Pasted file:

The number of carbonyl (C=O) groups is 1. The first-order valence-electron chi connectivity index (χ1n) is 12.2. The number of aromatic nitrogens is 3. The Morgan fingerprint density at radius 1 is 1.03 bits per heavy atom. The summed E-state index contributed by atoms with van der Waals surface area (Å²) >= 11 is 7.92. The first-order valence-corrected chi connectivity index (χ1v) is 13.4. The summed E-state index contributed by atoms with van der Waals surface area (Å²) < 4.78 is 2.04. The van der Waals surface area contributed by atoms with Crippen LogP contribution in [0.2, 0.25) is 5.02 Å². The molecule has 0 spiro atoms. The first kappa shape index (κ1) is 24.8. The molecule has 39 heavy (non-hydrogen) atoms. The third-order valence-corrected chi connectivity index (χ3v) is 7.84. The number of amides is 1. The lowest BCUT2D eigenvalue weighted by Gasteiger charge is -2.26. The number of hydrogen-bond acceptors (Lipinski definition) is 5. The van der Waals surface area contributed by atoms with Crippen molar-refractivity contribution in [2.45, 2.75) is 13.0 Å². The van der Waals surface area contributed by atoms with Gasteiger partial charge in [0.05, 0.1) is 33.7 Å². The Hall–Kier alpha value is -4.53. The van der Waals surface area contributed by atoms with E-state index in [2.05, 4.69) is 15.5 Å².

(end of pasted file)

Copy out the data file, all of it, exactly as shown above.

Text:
The number of carbonyl (C=O) groups is 1. The first-order valence-electron chi connectivity index (χ1n) is 12.2. The number of aromatic nitrogens is 3. The Morgan fingerprint density at radius 1 is 1.03 bits per heavy atom. The summed E-state index contributed by atoms with van der Waals surface area (Å²) >= 11 is 7.92. The first-order valence-corrected chi connectivity index (χ1v) is 13.4. The summed E-state index contributed by atoms with van der Waals surface area (Å²) < 4.78 is 2.04. The van der Waals surface area contributed by atoms with Crippen LogP contribution in [0.2, 0.25) is 5.02 Å². The molecule has 0 spiro atoms. The first kappa shape index (κ1) is 24.8. The molecule has 39 heavy (non-hydrogen) atoms. The third-order valence-corrected chi connectivity index (χ3v) is 7.84. The number of amides is 1. The lowest BCUT2D eigenvalue weighted by Gasteiger charge is -2.26. The number of hydrogen-bond acceptors (Lipinski definition) is 5. The van der Waals surface area contributed by atoms with Crippen molar-refractivity contribution in [2.45, 2.75) is 13.0 Å². The van der Waals surface area contributed by atoms with Gasteiger partial charge in [0.05, 0.1) is 33.7 Å². The Hall–Kier alpha value is -4.53. The van der Waals surface area contributed by atoms with E-state index in [2.05, 4.69) is 15.5 Å².